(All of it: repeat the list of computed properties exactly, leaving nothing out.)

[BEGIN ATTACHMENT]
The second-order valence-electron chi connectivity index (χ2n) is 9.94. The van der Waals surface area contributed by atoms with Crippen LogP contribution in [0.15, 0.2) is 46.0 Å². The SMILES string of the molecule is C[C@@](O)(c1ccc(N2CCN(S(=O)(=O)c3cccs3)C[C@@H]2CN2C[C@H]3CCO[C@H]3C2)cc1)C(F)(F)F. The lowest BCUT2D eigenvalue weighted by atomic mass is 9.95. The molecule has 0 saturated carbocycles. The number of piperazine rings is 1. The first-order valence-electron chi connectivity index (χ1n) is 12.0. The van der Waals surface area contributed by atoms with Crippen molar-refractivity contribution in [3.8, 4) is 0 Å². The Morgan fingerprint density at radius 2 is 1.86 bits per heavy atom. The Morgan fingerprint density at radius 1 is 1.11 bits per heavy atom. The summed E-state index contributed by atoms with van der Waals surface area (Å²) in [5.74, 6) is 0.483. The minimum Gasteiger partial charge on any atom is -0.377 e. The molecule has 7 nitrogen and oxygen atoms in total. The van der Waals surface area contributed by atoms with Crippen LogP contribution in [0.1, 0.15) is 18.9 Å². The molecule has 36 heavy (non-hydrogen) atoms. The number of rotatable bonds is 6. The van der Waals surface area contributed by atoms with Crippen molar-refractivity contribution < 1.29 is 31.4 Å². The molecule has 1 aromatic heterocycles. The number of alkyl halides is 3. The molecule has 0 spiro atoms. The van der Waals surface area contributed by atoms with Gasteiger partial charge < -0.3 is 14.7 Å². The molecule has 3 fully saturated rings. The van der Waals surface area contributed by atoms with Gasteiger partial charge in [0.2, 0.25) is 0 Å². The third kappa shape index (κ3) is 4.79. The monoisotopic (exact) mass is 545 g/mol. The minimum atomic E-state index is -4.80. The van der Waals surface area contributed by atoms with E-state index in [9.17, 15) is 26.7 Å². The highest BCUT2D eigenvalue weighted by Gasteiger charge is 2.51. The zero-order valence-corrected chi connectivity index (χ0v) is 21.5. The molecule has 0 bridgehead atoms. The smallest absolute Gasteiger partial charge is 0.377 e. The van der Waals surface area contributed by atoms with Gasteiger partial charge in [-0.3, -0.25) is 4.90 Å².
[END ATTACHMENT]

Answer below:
The second-order valence-electron chi connectivity index (χ2n) is 9.94. The van der Waals surface area contributed by atoms with Crippen LogP contribution in [0.15, 0.2) is 46.0 Å². The SMILES string of the molecule is C[C@@](O)(c1ccc(N2CCN(S(=O)(=O)c3cccs3)C[C@@H]2CN2C[C@H]3CCO[C@H]3C2)cc1)C(F)(F)F. The lowest BCUT2D eigenvalue weighted by atomic mass is 9.95. The molecule has 0 saturated carbocycles. The number of piperazine rings is 1. The first-order valence-electron chi connectivity index (χ1n) is 12.0. The van der Waals surface area contributed by atoms with Crippen molar-refractivity contribution in [3.8, 4) is 0 Å². The Morgan fingerprint density at radius 2 is 1.86 bits per heavy atom. The Morgan fingerprint density at radius 1 is 1.11 bits per heavy atom. The summed E-state index contributed by atoms with van der Waals surface area (Å²) in [5.74, 6) is 0.483. The minimum Gasteiger partial charge on any atom is -0.377 e. The molecule has 7 nitrogen and oxygen atoms in total. The van der Waals surface area contributed by atoms with Crippen LogP contribution in [0.1, 0.15) is 18.9 Å². The molecule has 36 heavy (non-hydrogen) atoms. The number of rotatable bonds is 6. The van der Waals surface area contributed by atoms with Crippen molar-refractivity contribution < 1.29 is 31.4 Å². The molecule has 1 aromatic heterocycles. The number of alkyl halides is 3. The molecule has 0 spiro atoms. The van der Waals surface area contributed by atoms with Gasteiger partial charge < -0.3 is 14.7 Å². The molecule has 3 fully saturated rings. The van der Waals surface area contributed by atoms with Gasteiger partial charge in [0.2, 0.25) is 0 Å². The third kappa shape index (κ3) is 4.79. The monoisotopic (exact) mass is 545 g/mol. The minimum atomic E-state index is -4.80. The van der Waals surface area contributed by atoms with E-state index in [9.17, 15) is 26.7 Å². The highest BCUT2D eigenvalue weighted by Gasteiger charge is 2.51. The zero-order valence-corrected chi connectivity index (χ0v) is 21.5. The molecule has 0 bridgehead atoms. The smallest absolute Gasteiger partial charge is 0.377 e. The van der Waals surface area contributed by atoms with Gasteiger partial charge in [-0.3, -0.25) is 4.90 Å².